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In case of Pakistan, water crisis is much more complex and multi-facet phenomenon. For example, per capita water availability that was 5, 300 m3 in 1951 is expected to drop to 850 m3 in 2013. This is mainly because of the population growth from 34 million in 1951 to 207 million projected in 2013. If population increase in 62 years is six times, the corresponding decrease in per capita water availability is a natural outcome as presented in Table 1.

Table 1:  Past, present and future water availability per capita per year in Pakistan

This reported water scarcity becomes even more serious concern when we look at the degree of control of water sources and percentage of water used in Pakistani context. As presented in Figure 1, the percentage of water originating outside of Pakistan’s territory is 75% or more. When viewed this status in a very hostile environment, this complication becomes even more complex. Added to this very low degree of control, this water crisis takes another boost when we look at water exploitation index.  As shown in Figure2, Pakistan’s use of water as % of total renewable water resources, it is around 75 % plus. This high water exploitation index puts Pakistan in a category of severe water stressed situation.

Figure 2: Water stress status in Asia-Pacific

In addition to the above referred indicator of water availability per capita per year, those countries where overwhelmingly water consuming sub-sector is agriculture, there is need to consider annual irrigation water required or needed versus that is available. In the context of South Asian sub-continent, agriculture sector consumes 99%, 97%, 92% and 86% of total water available in Nepal, Pakistan, India and Bangladesh, respectively. Perhaps per capita water available may have to be complemented with additional indicators to identify the real nature of prevailing water crisis in this region.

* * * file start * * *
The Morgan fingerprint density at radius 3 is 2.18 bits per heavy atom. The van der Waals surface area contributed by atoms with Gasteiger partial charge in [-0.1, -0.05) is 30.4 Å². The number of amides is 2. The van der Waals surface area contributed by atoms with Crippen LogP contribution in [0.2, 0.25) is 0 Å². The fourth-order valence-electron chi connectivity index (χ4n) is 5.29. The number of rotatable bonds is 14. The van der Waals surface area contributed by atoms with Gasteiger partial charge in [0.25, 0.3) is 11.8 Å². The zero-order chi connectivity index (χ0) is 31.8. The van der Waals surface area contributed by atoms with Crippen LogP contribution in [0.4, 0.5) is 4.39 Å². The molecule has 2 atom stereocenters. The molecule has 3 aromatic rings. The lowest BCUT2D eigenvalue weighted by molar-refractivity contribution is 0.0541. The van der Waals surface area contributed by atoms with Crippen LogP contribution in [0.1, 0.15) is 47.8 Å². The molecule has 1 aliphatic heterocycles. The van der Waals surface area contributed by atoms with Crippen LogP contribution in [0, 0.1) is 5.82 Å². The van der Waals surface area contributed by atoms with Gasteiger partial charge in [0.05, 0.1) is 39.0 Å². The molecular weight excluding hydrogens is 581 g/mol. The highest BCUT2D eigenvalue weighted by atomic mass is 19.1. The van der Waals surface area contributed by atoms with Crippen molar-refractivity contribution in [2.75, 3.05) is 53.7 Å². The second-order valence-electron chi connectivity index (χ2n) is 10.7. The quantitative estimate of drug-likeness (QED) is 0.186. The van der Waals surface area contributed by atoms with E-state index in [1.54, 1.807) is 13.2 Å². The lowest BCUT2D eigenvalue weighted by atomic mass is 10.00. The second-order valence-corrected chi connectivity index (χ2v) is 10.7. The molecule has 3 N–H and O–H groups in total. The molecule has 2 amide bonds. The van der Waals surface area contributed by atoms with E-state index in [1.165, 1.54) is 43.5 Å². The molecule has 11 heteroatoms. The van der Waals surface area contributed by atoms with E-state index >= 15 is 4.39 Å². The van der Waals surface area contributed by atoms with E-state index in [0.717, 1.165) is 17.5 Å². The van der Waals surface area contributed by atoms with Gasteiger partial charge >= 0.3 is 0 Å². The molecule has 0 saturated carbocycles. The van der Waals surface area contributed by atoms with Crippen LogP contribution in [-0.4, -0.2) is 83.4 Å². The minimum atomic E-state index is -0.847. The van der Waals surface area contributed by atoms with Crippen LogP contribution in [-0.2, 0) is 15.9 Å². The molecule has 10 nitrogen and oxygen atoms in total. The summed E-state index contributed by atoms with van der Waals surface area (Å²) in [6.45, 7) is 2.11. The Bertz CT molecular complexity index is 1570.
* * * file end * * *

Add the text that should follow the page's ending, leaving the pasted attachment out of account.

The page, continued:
For Pakistan, therefore, it is important that we also look at the availability of water for irrigation. We had 9.2 million hectares irrigated land in 1950-53 which has gone up to 18.02 million hectares in 2000 -03; an increase of almost 100 % over a period of 50 years. As shown in Table 2, there has been an increase in water diversions to canals at different stages but not in the same proportion as horizontal expansion in irrigated land.

Table 2.  Historical Canal Water Diversions in the Indus Basin of Pakistan

Key Influences Period Canal Diversions MAF / (billion m3)
Kharif Rabi Annual